Tuesday, 28 December 2010

Muskets & Marshals

Following the Battle of the Crossroads I have had a final tweak of my house rules Muskets & Marshals. I say ‘final’ tweak even though experience has shown me that there is actually no such thing because tinkering with rules is as much a symptom of my borderline OCD as the desire to keep re-basing my model soldiers is.

That said I am pretty happy with the rule set as they stand and I certainly had a lot of fun playing the game using them. The firing system involves throwing a lot of dice and I’ve found over the years that this always tends to make a wargame more fun than the slide rule/logarithm approach.

The rules are an amalgamation of various rule systems and ideas nicked or created over the last 40 odd years. The movement rates and ranges are straight out of the London Wargames Section Napoleonic Rules (1968). The melee system is spookily like the one from the board game Risk. Many of the other ideas were developed for a set of ACW rules my brother and myself knocked up in the 1980s. The emphasis is on fun and speed of play.

To download the rules and game markers follow the links here.

Saturday, 25 December 2010

Stille Nacht

A lone Prussian general plods through the Christmas snowscape on his tired old warhorse scouting the horizon through his telescope. The figure is a vintage casting of PN64 Prussian general (mounted) looking through spy-glass given to me today by Mrs S. She acquired him via eBay, I do hope it wasn’t her I was bidding against…

Monday, 20 December 2010

Battle of the crossroads – Part 3

While the French heavy cavalry passed his flank General Aldercreutz took refuge in the square of the 4th Swiss regiment. Aldercreutz presented something of a target on his high horse (due to the fact that being a ‘knock-off’ his base is unusually thick) but thankfully he survived the action unscathed.



General Aldercreutz took refuge in the square of the 4th Swiss.
D’Hilliers wasted no time in ordering his cavalry to charge straight at the Union brigade forcing them to make an immediate morale test. This they took on a minus one (because of Ponsonby’s demise) that left them shaken and unable to counter charge. A few more rubbish dice rolls meant the resulting melee was lost – the unthinkable had happen, the Union brigade was in full retreat!


The cavalry melee.
Meanwhile in the centre of the field things were going from bad to worse for Wellington. Mercer’s battery had been steadily losing casualties to the fire of the 10th Legere and yet another failed morale test for the Allies saw his guns limbered up and making haste to the rear. All this as the columns of the Nassau grenadiers and 45th Ligne were closing on the position held by Picton and the Naval battalion.


The French columns close in.

A volley at long range from Picton’s men took out three of the Nassauers and for a moment it looked like the line might just hold but then the Nassau colour-bearer ran forward holding his flag aloft (he has a very strong hand) and the Nassauers were in amongst the British with the bayonet. Even the presence of the Duke (with his plus one to morale rolls) wasn’t enough to save the situation and the Naval Battalion broke and fled.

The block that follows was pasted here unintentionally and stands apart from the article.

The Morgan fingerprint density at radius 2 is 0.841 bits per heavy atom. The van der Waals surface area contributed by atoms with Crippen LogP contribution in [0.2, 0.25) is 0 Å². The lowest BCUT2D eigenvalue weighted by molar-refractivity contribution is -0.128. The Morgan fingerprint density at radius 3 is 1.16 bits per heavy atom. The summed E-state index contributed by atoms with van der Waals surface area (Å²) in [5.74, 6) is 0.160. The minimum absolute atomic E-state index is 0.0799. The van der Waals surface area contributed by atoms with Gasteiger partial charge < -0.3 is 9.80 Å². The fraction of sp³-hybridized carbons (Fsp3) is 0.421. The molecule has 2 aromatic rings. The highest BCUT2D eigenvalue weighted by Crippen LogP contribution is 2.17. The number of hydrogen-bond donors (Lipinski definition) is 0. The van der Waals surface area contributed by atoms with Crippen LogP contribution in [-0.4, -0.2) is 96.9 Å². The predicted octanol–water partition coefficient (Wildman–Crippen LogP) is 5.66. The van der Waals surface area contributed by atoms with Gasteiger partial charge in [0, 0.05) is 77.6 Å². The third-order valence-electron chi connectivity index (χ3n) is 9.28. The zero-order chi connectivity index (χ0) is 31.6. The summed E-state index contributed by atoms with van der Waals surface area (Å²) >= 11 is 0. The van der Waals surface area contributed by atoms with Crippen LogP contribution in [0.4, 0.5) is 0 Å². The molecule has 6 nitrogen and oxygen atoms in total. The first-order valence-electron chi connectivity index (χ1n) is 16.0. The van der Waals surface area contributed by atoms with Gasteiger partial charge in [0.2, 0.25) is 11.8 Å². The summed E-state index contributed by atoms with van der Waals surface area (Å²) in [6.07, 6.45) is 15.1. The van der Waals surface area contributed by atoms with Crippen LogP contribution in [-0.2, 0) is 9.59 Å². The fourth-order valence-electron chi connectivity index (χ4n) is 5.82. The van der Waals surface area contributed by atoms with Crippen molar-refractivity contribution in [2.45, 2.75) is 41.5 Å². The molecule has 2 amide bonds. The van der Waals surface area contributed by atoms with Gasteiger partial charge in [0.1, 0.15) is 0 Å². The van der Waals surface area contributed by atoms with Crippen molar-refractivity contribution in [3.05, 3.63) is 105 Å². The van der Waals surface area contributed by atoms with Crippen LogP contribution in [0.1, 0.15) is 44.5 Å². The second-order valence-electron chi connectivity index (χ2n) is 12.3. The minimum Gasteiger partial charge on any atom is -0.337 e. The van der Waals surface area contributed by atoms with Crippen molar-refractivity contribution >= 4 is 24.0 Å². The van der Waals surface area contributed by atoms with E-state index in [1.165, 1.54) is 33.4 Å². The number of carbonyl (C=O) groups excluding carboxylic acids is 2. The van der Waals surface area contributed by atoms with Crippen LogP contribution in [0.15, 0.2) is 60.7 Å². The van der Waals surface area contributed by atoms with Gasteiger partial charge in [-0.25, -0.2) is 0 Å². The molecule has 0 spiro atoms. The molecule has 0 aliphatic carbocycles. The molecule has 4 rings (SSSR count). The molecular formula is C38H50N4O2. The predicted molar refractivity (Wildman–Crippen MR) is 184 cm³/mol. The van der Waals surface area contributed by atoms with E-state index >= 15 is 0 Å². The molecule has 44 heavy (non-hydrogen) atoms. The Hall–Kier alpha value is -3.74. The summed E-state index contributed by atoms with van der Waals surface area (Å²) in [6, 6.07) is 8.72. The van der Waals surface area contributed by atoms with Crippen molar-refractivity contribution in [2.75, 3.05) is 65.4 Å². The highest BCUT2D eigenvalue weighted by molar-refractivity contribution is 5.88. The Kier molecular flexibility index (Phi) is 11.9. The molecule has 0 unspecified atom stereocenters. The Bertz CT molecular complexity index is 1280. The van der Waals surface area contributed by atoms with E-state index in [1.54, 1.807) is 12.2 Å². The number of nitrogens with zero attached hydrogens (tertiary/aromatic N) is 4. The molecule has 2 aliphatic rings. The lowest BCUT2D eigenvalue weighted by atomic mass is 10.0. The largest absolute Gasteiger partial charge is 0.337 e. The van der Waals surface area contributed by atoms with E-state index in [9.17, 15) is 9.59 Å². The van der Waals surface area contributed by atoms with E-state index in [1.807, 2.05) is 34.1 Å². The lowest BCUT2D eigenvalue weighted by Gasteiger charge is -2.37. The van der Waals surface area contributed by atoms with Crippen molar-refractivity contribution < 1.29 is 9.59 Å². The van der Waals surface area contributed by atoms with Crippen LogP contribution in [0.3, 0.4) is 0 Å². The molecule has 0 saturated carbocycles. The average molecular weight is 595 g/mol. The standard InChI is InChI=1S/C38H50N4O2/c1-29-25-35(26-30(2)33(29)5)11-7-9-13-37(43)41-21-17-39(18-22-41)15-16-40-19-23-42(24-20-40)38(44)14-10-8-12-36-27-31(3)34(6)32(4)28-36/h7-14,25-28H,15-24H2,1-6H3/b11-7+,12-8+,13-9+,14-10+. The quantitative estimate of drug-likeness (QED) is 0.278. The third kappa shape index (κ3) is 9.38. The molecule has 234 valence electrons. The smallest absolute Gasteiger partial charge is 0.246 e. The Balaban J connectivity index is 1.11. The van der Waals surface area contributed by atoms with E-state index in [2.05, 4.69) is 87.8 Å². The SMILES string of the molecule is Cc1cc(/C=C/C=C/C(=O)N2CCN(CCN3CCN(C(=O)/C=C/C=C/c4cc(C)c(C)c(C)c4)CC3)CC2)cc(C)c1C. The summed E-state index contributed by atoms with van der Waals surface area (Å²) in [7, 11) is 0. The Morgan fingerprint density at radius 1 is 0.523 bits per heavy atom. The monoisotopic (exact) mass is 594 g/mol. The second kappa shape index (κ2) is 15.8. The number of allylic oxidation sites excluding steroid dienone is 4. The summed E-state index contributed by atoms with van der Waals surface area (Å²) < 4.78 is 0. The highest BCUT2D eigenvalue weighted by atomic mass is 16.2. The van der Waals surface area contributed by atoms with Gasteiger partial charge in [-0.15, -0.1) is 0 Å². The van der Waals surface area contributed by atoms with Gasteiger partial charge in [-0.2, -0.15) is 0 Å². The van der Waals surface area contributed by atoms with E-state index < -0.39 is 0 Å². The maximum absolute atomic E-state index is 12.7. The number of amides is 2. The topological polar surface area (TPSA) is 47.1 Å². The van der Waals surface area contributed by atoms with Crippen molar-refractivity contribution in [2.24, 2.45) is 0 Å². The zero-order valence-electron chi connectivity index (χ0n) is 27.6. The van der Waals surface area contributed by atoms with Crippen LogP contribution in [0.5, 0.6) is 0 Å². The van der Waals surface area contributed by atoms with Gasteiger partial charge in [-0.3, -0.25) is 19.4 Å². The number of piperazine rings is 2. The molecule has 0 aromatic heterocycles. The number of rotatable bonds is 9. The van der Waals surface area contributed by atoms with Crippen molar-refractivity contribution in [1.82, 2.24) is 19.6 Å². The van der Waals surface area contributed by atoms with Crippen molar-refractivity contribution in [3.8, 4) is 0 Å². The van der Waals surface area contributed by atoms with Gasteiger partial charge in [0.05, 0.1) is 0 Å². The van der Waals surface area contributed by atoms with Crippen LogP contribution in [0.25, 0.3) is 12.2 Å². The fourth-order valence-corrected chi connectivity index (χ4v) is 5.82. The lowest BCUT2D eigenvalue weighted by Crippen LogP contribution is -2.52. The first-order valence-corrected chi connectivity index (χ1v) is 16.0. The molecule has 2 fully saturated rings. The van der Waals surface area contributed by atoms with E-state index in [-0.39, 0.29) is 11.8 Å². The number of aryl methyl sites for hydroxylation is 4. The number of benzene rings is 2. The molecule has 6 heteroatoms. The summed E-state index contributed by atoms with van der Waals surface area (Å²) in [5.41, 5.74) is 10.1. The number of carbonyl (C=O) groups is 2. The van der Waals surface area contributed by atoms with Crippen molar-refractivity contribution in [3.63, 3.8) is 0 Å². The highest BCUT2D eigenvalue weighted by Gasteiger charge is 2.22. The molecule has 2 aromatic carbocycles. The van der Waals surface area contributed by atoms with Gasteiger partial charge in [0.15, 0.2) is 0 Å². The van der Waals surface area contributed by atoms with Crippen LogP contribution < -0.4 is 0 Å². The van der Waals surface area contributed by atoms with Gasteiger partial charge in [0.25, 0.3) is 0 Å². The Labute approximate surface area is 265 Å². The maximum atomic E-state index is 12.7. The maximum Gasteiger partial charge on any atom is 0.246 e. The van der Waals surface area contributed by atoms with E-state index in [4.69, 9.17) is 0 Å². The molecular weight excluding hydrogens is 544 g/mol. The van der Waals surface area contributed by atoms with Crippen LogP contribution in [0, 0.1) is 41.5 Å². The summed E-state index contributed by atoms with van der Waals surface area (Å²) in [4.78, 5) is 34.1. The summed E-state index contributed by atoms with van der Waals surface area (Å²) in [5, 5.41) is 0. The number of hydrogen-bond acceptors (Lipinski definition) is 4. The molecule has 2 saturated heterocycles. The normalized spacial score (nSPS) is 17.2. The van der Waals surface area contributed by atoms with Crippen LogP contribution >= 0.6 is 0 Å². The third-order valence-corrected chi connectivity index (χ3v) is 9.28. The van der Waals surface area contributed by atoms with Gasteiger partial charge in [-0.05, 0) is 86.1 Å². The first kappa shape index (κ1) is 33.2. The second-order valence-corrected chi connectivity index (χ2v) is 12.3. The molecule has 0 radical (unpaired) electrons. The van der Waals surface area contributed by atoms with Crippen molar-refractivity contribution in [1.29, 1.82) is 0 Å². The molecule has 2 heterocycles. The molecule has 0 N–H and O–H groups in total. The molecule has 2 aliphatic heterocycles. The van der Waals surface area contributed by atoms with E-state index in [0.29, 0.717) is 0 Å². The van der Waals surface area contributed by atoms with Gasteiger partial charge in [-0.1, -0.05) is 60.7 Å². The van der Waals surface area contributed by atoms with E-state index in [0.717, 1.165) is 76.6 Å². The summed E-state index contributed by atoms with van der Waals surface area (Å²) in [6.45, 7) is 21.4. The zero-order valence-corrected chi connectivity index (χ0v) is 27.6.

The Nassauers show the Brits some cold steel.
The Allies were in full retreat and a dejected Wellington sat upon his trusty horse Copenhagen looking on at the sorry scene. “A hard pounding eh, gentlemen?” “A hard pounding indeed your grace.” said Lord Hill and Picton.


The vanquished.
On the other side of the field the Emperor looked upon the same scene but was in a very different mood “I told you the English were not good soldiers Bernadotte, did I not?” “Yes sire, you did.” replied Bernadotte. “They may have the best cavalry in Europe but it is the worst led and anyway, I’m sure those ones on the grey horse were drunk!”


The victors.

The battle was over but the war had only just begun…

Sunday, 19 December 2010

Battle of the crossroads – Part 2

With the French skirmishers distracting the Allied line the Emperor now chose the moment to start to advance his infantry columns.


The French press forward.
While the French light infantry continued to annoy the Allied infantry, General Ponsonby was growing impatient at finding himself in reserve. Eventually the General could bear it no longer and, seeing a group of the enemy no more than 100 yds in front of the Landwehr, decided enough was enough. “Forward the Union Brigade, at the trot, charge..!”


Forward the Union Brigade.
Cavalry units may not make a passage of lines through friendly cavalry. They may however make a charge move through friendly infantry (they incur a 100yd movement penalty and must be able to end the move in contact with an enemy unit). The infantry unit will become disordered and must test morale.

The troopers charged through the Prussian Landwehr and on into the French skirmishes who failed to form a skirmish square in response (If charged by cavalry skirmishers may form a skirmish square on a roll of 5 or 6 (4,5,6 if elite) otherwise they are ridden down). Ponsonby was elated as the Grey’s cut down the enemy to a man but a final musket shot from the French knocked the poor general from his horse!



"Watch out General Ponsonby, sir!"
It can be said with little doubt that neither Blucher nor the Duke was at all pleased with Ponsonby’s movement. “Mein Gott!” cursed the Prussian Marshal “Vot are zees dumkoff drunken vools up to?”. With a die roll of 2 the Landwehr failed their morale test, broke and fled – a spectacular own goal for the Allies.

“Come back mein children!”